Published: Nov. 16, 2012 Updated: 4:44 p.m.

SACRAMENTO – California enjoys a reputation as one of the most liberal states in the nation. And yet, on Election Night, when voters for the first time in American history approved gay marriage and recreational marijuana use, it was in Washington, Colorado and Maine – not California.

In fact, over the last four years, California voters approved a measure to block same-sex marriage and rejected another one to decriminalize pot. This month, while other states were burnishing their progressive credentials, California voters defeated an effort to abolish the death penalty.

While voters in other states legalized gay marriage and the recreational use of marijuana, California voters have rejected both ideas in the last four years.

For the first time in American history, voters approved measures to legalize gay marriage and the recreational use of marijuana. Here’s a look at who did what.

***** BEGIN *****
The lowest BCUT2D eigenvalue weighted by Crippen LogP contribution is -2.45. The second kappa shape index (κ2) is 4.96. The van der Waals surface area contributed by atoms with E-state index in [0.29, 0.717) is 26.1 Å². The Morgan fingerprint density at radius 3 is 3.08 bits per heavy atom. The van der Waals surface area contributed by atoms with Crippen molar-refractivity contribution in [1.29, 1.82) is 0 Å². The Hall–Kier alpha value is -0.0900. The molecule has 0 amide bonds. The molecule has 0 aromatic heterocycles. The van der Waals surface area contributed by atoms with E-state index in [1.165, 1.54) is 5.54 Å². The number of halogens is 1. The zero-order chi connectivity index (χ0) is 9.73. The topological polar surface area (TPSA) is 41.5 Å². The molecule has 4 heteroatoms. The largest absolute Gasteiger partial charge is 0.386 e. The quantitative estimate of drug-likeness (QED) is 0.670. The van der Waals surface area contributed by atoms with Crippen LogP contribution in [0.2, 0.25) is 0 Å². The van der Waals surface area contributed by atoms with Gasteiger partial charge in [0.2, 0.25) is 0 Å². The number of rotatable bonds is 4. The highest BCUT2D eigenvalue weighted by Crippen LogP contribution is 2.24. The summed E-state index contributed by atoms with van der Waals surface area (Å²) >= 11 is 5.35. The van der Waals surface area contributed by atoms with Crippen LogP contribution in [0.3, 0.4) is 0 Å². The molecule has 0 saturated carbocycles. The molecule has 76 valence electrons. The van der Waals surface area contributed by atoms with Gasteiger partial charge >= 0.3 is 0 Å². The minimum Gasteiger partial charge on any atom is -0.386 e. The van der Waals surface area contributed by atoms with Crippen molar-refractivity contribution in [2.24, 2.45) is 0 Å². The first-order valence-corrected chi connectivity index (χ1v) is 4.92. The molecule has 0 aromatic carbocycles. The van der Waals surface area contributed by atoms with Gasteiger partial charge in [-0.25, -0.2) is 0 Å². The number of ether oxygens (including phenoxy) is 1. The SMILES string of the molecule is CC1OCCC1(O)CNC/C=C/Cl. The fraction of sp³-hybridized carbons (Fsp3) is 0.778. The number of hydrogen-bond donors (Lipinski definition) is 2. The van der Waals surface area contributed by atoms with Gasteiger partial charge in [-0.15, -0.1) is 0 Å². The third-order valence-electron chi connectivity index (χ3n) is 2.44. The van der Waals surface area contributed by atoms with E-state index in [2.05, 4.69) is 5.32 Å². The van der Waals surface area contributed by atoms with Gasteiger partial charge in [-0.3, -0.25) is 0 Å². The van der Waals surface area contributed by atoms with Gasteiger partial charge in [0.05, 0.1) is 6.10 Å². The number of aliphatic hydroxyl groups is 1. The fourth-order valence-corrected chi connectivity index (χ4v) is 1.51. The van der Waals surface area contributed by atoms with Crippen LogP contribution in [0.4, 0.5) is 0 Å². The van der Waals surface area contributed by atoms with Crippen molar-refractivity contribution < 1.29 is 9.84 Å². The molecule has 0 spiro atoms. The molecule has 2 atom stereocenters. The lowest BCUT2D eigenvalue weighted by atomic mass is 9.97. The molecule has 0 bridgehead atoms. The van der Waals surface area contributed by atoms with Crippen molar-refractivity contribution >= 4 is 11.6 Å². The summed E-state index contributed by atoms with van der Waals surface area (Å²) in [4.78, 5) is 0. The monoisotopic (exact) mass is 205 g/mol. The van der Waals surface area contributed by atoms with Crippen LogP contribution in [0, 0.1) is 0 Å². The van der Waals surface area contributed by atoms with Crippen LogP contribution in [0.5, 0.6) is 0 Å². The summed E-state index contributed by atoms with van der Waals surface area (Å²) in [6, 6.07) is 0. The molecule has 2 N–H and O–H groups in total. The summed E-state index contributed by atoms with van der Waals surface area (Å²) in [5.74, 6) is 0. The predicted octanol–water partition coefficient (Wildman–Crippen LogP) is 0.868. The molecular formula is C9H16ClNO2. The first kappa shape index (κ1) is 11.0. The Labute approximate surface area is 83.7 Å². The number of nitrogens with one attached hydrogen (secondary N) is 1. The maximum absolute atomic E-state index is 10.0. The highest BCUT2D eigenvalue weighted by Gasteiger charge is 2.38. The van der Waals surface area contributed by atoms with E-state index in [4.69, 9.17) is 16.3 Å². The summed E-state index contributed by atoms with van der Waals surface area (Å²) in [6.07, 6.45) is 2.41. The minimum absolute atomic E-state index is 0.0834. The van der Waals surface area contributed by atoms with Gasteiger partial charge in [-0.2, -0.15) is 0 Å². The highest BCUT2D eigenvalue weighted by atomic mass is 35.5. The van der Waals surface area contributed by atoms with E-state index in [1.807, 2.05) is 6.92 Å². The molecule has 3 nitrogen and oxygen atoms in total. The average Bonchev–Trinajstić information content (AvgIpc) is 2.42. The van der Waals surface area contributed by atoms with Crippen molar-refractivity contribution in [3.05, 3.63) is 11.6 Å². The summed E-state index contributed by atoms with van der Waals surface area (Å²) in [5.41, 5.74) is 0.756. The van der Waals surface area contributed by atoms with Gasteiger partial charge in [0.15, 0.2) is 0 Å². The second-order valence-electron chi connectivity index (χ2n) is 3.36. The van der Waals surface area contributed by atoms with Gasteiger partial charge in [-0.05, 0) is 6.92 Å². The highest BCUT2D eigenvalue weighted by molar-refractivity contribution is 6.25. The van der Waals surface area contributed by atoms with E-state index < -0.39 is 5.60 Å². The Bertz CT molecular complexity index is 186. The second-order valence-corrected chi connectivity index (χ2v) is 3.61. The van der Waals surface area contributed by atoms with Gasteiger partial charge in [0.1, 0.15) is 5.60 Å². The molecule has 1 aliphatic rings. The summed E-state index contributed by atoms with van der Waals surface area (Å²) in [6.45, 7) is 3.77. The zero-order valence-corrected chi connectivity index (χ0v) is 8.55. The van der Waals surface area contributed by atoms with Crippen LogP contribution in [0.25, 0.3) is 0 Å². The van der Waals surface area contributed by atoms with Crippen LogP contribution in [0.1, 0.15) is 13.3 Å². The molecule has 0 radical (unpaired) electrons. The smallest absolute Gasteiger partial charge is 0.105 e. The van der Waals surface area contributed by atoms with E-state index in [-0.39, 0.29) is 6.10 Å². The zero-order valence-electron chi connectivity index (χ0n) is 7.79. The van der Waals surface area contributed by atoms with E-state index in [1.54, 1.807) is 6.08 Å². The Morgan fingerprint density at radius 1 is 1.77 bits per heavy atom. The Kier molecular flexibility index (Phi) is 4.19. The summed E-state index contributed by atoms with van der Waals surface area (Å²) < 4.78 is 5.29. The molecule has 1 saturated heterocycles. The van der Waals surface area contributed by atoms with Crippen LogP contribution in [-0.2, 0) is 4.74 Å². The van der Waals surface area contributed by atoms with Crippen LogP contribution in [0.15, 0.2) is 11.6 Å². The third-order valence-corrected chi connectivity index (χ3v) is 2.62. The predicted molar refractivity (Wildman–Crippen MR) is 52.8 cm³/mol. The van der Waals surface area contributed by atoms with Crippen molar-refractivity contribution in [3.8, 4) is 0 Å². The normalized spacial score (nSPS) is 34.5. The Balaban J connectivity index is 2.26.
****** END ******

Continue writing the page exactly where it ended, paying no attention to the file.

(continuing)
What happened to the People’s Republic of California?

As you might imagine, there’s a few interpretations.

“We’re not the most liberal state,” says Tony Quinn, the co-editor of the California Target Book, an almanac of legislative and congressional campaigns. “We’re purple.”

A former Republican legislative staffer, Quinn’s take is that California’s liberal reputation is a bit overblown. It was only two years ago, he pointed out, that California had a Republican governor in Arnold Schwarzenegger. And while our current, Democratic governor has gotten a lot of attention for persuading Californians to approve his Proposition 30 tax plan, Quinn notes that 46 percent of voters still opposed Jerry Brown’s proposal.

Actually, anti-tax sentiment is practically a California trait. Before this month, California voters had rejected the previous eight straight tax measures. Since 1990, voters here have rejected 17 of 23 ballot measures to raise taxes, including Proposition 29 on the June ballot, which would have raised cigarette taxes for cancer research.

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